Immigration, Gender, and Labor Force Participation in Israel: An Evaluation of the "Double Disadvantage" Thesis

Uzi Rebhun, Hebrew University of Jerusalem

This paper examines gender differences in labor force participation (LFP) among immigrants in Israel, and how these differences vary across origin groups. Analysis of the 1995 population census indicates that all else being equal immigrant women exert a negative effect on LFP. As time elapses, the probability of immigrant women to be employed improves but remains considerably lower than that of immigrant and native-born men. Nevertheless, after a few years in the country immigrant women have closed the gap with native-born women. A detailed analysis reveals substantial stratification by country of birth. Thus, while for some immigrant groups the patterns of LFP reflect a double disadvantage for women, other groups appear to have only the one disadvantage of being females. I attach this stratification to cultural background and social values of country of birth as well as to economic and religious considerations not fully indexed by the census data.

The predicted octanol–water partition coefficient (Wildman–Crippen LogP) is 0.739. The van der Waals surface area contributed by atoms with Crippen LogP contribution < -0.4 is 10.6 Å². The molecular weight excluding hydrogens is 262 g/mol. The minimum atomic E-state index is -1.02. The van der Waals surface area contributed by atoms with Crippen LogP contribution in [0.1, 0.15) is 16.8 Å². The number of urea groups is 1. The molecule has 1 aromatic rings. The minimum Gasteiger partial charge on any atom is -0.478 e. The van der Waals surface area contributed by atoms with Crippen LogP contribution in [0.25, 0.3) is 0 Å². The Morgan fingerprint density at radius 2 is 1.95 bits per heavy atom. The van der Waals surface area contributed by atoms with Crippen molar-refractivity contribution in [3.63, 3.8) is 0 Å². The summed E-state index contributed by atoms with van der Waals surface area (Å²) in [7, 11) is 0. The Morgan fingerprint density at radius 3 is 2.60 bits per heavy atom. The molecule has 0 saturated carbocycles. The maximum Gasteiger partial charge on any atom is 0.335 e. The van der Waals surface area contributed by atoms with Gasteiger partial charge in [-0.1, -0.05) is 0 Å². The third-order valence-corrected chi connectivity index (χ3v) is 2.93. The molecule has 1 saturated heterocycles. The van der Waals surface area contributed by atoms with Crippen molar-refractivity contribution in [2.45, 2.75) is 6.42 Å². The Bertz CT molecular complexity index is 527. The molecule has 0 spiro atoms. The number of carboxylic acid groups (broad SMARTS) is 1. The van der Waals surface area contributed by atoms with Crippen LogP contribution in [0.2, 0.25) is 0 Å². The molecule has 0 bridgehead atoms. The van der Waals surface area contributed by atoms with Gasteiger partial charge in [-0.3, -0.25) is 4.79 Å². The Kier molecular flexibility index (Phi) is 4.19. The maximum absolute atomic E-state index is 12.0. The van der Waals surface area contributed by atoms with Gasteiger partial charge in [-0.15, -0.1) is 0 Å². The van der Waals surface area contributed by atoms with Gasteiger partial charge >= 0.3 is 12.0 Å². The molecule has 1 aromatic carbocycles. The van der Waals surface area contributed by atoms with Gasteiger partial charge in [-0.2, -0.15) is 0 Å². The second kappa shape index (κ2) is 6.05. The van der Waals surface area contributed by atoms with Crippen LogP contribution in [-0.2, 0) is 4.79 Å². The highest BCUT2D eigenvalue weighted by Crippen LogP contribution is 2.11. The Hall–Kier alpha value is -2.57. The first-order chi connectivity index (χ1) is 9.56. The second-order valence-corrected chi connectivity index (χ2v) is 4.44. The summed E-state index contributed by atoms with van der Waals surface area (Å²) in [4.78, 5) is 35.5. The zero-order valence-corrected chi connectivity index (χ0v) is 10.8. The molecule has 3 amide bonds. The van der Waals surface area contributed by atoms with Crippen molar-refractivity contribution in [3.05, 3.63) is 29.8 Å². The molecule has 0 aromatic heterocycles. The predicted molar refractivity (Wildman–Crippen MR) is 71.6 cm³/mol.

See paper

Presented in Poster Session 4: Inequality, Labor Force, Education, Gender, Race/Ethnicity, Religion, Policy